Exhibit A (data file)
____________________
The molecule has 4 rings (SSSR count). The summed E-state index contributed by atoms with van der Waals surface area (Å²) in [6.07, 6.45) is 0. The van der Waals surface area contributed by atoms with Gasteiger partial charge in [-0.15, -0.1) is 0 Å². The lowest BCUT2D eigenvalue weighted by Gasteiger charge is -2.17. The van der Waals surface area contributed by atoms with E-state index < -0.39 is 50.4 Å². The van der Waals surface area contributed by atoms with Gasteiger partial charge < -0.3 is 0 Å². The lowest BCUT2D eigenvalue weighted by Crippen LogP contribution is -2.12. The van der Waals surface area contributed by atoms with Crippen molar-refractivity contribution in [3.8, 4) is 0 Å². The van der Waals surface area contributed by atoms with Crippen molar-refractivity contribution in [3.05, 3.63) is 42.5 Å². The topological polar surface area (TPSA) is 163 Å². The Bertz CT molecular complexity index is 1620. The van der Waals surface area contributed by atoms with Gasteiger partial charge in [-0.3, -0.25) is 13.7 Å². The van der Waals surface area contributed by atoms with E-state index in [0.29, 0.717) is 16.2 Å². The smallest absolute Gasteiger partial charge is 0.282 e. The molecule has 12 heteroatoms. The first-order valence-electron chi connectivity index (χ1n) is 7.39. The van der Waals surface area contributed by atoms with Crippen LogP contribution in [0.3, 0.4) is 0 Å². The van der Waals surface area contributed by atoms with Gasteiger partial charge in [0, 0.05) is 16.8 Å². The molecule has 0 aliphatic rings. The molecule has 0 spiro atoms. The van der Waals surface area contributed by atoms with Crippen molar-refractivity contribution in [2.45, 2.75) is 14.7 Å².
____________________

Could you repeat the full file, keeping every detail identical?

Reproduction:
The molecule has 4 rings (SSSR count). The summed E-state index contributed by atoms with van der Waals surface area (Å²) in [6.07, 6.45) is 0. The van der Waals surface area contributed by atoms with Gasteiger partial charge in [-0.15, -0.1) is 0 Å². The lowest BCUT2D eigenvalue weighted by Gasteiger charge is -2.17. The van der Waals surface area contributed by atoms with E-state index < -0.39 is 50.4 Å². The van der Waals surface area contributed by atoms with Gasteiger partial charge < -0.3 is 0 Å². The lowest BCUT2D eigenvalue weighted by Crippen LogP contribution is -2.12. The van der Waals surface area contributed by atoms with Crippen molar-refractivity contribution in [3.8, 4) is 0 Å². The van der Waals surface area contributed by atoms with Crippen molar-refractivity contribution in [3.05, 3.63) is 42.5 Å². The topological polar surface area (TPSA) is 163 Å². The Bertz CT molecular complexity index is 1620. The van der Waals surface area contributed by atoms with Gasteiger partial charge in [-0.3, -0.25) is 13.7 Å². The van der Waals surface area contributed by atoms with E-state index in [0.29, 0.717) is 16.2 Å². The smallest absolute Gasteiger partial charge is 0.282 e. The molecule has 12 heteroatoms. The first-order valence-electron chi connectivity index (χ1n) is 7.39. The van der Waals surface area contributed by atoms with Crippen LogP contribution in [0.3, 0.4) is 0 Å². The van der Waals surface area contributed by atoms with Gasteiger partial charge in [0, 0.05) is 16.8 Å². The molecule has 0 aliphatic rings. The molecule has 0 spiro atoms. The van der Waals surface area contributed by atoms with Crippen molar-refractivity contribution in [2.45, 2.75) is 14.7 Å².